Higher Education: Do You Have a Plan B for Your Child’s Higher Education?

January 18, 2018

Many parents expect their children to attend the same university they graduated from. It can come as a shock when parents learn that admissions standards are different than a generation ago, and many bright, capable students won’t make the cut. At many schools, “legacy” students—those whose parents are graduates—are no more likely to receive an acceptance letter than those who have no family connection to the institution.


College news website Campus Grotto issued a report in April 2015 that stated, “Admission rates have hit an all-time low for many schools.” At most of the top-tier schools like Duke, MIT, and Yale, the acceptance rate is less than 10 percent. At Stanford and Harvard, only about 5 percent of applicants are admitted. This is not due to unqualified applicants. Low acceptance rates occur because there are ten or twenty times as many applicants as there are seats.


It is therefore prudent to have a fallback position in case your child is unable to attend their first-choice school. Make sure your child starts submitting college applications early in their senior year of high school. When applying, include some second-tier schools, where acceptance rates are closer to 20 percent. That way, if a top-tier school proves out of reach, acceptance may come from a second-tier school.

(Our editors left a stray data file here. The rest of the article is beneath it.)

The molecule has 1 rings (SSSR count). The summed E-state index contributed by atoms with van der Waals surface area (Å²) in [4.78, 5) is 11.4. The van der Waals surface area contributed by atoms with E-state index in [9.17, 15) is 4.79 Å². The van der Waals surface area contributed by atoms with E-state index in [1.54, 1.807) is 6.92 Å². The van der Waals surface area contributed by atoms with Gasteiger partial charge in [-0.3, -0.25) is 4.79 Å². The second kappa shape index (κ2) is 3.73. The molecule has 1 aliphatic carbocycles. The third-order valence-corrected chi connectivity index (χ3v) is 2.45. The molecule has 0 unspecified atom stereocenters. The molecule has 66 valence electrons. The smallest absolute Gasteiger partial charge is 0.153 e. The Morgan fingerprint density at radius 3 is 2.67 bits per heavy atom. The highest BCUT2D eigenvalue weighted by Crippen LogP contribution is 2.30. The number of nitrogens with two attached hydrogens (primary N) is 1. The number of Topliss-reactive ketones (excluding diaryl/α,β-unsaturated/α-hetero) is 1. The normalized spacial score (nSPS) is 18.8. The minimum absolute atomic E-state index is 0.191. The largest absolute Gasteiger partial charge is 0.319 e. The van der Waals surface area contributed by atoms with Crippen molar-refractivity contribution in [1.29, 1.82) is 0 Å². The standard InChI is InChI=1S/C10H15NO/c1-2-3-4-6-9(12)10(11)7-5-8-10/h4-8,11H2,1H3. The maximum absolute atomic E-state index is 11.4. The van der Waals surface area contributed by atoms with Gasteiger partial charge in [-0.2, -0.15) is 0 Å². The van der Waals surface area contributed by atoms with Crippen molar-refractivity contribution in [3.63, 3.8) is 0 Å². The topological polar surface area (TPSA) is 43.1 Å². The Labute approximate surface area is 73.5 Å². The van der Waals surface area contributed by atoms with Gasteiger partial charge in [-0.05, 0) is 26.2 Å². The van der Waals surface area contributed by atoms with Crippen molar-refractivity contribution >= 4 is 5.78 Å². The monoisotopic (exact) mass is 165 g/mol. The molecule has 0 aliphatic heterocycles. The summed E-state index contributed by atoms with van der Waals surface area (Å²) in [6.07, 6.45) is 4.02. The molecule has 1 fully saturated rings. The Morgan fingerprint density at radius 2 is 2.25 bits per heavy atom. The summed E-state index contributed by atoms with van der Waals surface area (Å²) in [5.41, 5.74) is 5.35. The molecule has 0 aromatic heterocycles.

If your student does not get into their second-choice schools either, try looking elsewhere. Each year in May, once most colleges have closed admissions for the fall, the National Association for College Admission Counseling posts its “College Openings Update,” a list of schools that still have fall openings. In May 2015, that list included more than 220 colleges and universities, many in the United States and some abroad. You can search this list at www.nacacnet.org/collegeopenings. Florida schools on the 2015 list included Ave Maria University, Eckerd College, and Stetson University.


Local state colleges—like Valencia College, Seminole State College, or Lake-Sumter State College—are another great option. Students can attend a state college for two years, then transfer to a university to complete a bachelor’s degree. This helps keep living expenses and student debt lower than if they spent four full years at a university.

Rejection by one’s first choice school can be discouraging, but resilience in the face of rejection is a life skill worth learning.


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